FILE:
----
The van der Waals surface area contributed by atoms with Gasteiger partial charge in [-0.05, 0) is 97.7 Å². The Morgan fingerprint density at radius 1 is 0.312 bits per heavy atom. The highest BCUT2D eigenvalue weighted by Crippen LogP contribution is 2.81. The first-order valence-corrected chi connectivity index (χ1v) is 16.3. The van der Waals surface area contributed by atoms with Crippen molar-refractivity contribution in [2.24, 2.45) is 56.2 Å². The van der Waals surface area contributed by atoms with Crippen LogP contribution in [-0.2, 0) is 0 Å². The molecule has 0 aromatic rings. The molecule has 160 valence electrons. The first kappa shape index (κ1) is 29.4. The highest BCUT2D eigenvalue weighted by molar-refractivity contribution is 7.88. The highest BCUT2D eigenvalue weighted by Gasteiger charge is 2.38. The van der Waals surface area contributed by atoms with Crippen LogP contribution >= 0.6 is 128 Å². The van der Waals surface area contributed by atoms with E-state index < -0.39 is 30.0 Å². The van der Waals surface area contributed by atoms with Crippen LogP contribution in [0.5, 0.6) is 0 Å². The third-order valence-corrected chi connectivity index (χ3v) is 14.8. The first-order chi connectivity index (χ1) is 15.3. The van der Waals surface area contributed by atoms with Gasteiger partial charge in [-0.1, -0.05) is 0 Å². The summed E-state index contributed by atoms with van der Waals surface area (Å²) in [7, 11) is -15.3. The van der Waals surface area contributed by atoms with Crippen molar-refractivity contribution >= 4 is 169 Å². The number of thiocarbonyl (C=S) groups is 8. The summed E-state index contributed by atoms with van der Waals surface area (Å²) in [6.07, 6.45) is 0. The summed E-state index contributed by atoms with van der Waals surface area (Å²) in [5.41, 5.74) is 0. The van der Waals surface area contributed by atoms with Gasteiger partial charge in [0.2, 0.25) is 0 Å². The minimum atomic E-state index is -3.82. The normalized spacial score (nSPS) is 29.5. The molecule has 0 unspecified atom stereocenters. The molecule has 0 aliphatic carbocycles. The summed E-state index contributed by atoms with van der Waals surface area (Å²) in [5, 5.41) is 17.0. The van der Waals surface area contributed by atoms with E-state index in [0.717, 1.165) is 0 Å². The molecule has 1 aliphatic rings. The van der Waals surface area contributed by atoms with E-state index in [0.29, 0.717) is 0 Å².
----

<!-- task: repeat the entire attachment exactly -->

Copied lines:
The van der Waals surface area contributed by atoms with Gasteiger partial charge in [-0.05, 0) is 97.7 Å². The Morgan fingerprint density at radius 1 is 0.312 bits per heavy atom. The highest BCUT2D eigenvalue weighted by Crippen LogP contribution is 2.81. The first-order valence-corrected chi connectivity index (χ1v) is 16.3. The van der Waals surface area contributed by atoms with Crippen molar-refractivity contribution in [2.24, 2.45) is 56.2 Å². The van der Waals surface area contributed by atoms with Crippen LogP contribution in [-0.2, 0) is 0 Å². The molecule has 0 aromatic rings. The molecule has 160 valence electrons. The first kappa shape index (κ1) is 29.4. The highest BCUT2D eigenvalue weighted by molar-refractivity contribution is 7.88. The highest BCUT2D eigenvalue weighted by Gasteiger charge is 2.38. The van der Waals surface area contributed by atoms with Crippen LogP contribution >= 0.6 is 128 Å². The van der Waals surface area contributed by atoms with E-state index < -0.39 is 30.0 Å². The van der Waals surface area contributed by atoms with Crippen LogP contribution in [0.5, 0.6) is 0 Å². The third-order valence-corrected chi connectivity index (χ3v) is 14.8. The first-order chi connectivity index (χ1) is 15.3. The van der Waals surface area contributed by atoms with Gasteiger partial charge in [-0.1, -0.05) is 0 Å². The summed E-state index contributed by atoms with van der Waals surface area (Å²) in [7, 11) is -15.3. The van der Waals surface area contributed by atoms with Crippen molar-refractivity contribution >= 4 is 169 Å². The number of thiocarbonyl (C=S) groups is 8. The summed E-state index contributed by atoms with van der Waals surface area (Å²) in [6.07, 6.45) is 0. The summed E-state index contributed by atoms with van der Waals surface area (Å²) in [5.41, 5.74) is 0. The van der Waals surface area contributed by atoms with Gasteiger partial charge in [0.2, 0.25) is 0 Å². The minimum atomic E-state index is -3.82. The normalized spacial score (nSPS) is 29.5. The molecule has 0 unspecified atom stereocenters. The molecule has 0 aliphatic carbocycles. The summed E-state index contributed by atoms with van der Waals surface area (Å²) in [5, 5.41) is 17.0. The van der Waals surface area contributed by atoms with E-state index in [0.717, 1.165) is 0 Å². The molecule has 1 aliphatic rings. The van der Waals surface area contributed by atoms with E-state index in [0.29, 0.717) is 0 Å².